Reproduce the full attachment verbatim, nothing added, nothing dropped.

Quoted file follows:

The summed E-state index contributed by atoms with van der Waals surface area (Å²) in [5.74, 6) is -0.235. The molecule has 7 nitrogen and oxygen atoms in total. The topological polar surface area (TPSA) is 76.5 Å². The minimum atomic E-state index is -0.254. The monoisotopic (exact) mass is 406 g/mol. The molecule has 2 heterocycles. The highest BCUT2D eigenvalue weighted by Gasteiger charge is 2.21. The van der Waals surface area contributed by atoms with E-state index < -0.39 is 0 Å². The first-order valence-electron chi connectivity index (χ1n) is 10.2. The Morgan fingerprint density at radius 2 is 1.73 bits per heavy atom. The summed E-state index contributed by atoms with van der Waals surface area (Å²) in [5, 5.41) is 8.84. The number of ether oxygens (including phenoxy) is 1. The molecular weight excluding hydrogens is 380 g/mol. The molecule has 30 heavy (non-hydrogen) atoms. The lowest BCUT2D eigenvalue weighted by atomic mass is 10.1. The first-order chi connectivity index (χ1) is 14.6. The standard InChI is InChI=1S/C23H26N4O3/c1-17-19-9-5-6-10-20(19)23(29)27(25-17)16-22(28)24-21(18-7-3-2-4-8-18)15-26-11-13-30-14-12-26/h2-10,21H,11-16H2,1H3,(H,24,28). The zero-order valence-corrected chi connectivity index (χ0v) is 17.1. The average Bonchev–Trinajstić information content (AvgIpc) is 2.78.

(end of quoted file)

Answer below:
The summed E-state index contributed by atoms with van der Waals surface area (Å²) in [5.74, 6) is -0.235. The molecule has 7 nitrogen and oxygen atoms in total. The topological polar surface area (TPSA) is 76.5 Å². The minimum atomic E-state index is -0.254. The monoisotopic (exact) mass is 406 g/mol. The molecule has 2 heterocycles. The highest BCUT2D eigenvalue weighted by Gasteiger charge is 2.21. The van der Waals surface area contributed by atoms with E-state index < -0.39 is 0 Å². The first-order valence-electron chi connectivity index (χ1n) is 10.2. The Morgan fingerprint density at radius 2 is 1.73 bits per heavy atom. The summed E-state index contributed by atoms with van der Waals surface area (Å²) in [5, 5.41) is 8.84. The number of ether oxygens (including phenoxy) is 1. The molecular weight excluding hydrogens is 380 g/mol. The molecule has 30 heavy (non-hydrogen) atoms. The lowest BCUT2D eigenvalue weighted by atomic mass is 10.1. The first-order chi connectivity index (χ1) is 14.6. The standard InChI is InChI=1S/C23H26N4O3/c1-17-19-9-5-6-10-20(19)23(29)27(25-17)16-22(28)24-21(18-7-3-2-4-8-18)15-26-11-13-30-14-12-26/h2-10,21H,11-16H2,1H3,(H,24,28). The zero-order valence-corrected chi connectivity index (χ0v) is 17.1. The average Bonchev–Trinajstić information content (AvgIpc) is 2.78.